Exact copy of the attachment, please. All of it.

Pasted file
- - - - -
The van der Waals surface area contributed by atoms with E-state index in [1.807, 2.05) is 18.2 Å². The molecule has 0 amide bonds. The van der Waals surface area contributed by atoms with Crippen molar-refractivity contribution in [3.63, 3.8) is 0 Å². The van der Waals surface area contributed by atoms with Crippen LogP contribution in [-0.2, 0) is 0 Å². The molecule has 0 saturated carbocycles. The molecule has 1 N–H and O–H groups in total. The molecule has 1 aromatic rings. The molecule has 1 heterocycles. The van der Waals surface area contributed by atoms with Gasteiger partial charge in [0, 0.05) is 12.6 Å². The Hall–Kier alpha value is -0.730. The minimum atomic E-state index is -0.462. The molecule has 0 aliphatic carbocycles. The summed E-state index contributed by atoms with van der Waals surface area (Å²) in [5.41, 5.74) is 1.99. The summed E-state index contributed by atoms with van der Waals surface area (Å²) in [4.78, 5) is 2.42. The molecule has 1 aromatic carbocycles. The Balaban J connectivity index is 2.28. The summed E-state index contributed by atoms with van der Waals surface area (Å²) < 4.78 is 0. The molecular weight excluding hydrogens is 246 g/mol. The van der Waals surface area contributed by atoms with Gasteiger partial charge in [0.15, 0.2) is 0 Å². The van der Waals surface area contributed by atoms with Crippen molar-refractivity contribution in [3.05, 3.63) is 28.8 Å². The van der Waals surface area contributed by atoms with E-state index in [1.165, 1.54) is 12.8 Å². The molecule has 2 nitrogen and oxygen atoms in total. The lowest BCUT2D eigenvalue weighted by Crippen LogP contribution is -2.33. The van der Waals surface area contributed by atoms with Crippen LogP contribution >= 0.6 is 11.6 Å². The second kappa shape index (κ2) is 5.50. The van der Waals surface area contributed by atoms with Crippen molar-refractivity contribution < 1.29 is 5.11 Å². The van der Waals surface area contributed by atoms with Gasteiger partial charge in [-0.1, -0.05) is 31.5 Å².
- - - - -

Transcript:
The van der Waals surface area contributed by atoms with E-state index in [1.807, 2.05) is 18.2 Å². The molecule has 0 amide bonds. The van der Waals surface area contributed by atoms with Crippen molar-refractivity contribution in [3.63, 3.8) is 0 Å². The van der Waals surface area contributed by atoms with Crippen LogP contribution in [-0.2, 0) is 0 Å². The molecule has 0 saturated carbocycles. The molecule has 1 N–H and O–H groups in total. The molecule has 1 aromatic rings. The molecule has 1 heterocycles. The van der Waals surface area contributed by atoms with Gasteiger partial charge in [0, 0.05) is 12.6 Å². The Hall–Kier alpha value is -0.730. The minimum atomic E-state index is -0.462. The molecule has 0 aliphatic carbocycles. The summed E-state index contributed by atoms with van der Waals surface area (Å²) in [5.41, 5.74) is 1.99. The summed E-state index contributed by atoms with van der Waals surface area (Å²) in [4.78, 5) is 2.42. The molecule has 1 aromatic carbocycles. The Balaban J connectivity index is 2.28. The summed E-state index contributed by atoms with van der Waals surface area (Å²) < 4.78 is 0. The molecular weight excluding hydrogens is 246 g/mol. The van der Waals surface area contributed by atoms with Gasteiger partial charge in [0.15, 0.2) is 0 Å². The van der Waals surface area contributed by atoms with Crippen molar-refractivity contribution in [3.05, 3.63) is 28.8 Å². The van der Waals surface area contributed by atoms with E-state index in [1.165, 1.54) is 12.8 Å². The molecule has 2 nitrogen and oxygen atoms in total. The lowest BCUT2D eigenvalue weighted by Crippen LogP contribution is -2.33. The van der Waals surface area contributed by atoms with Crippen LogP contribution >= 0.6 is 11.6 Å². The second kappa shape index (κ2) is 5.50. The van der Waals surface area contributed by atoms with Crippen molar-refractivity contribution < 1.29 is 5.11 Å². The van der Waals surface area contributed by atoms with Gasteiger partial charge in [-0.1, -0.05) is 31.5 Å².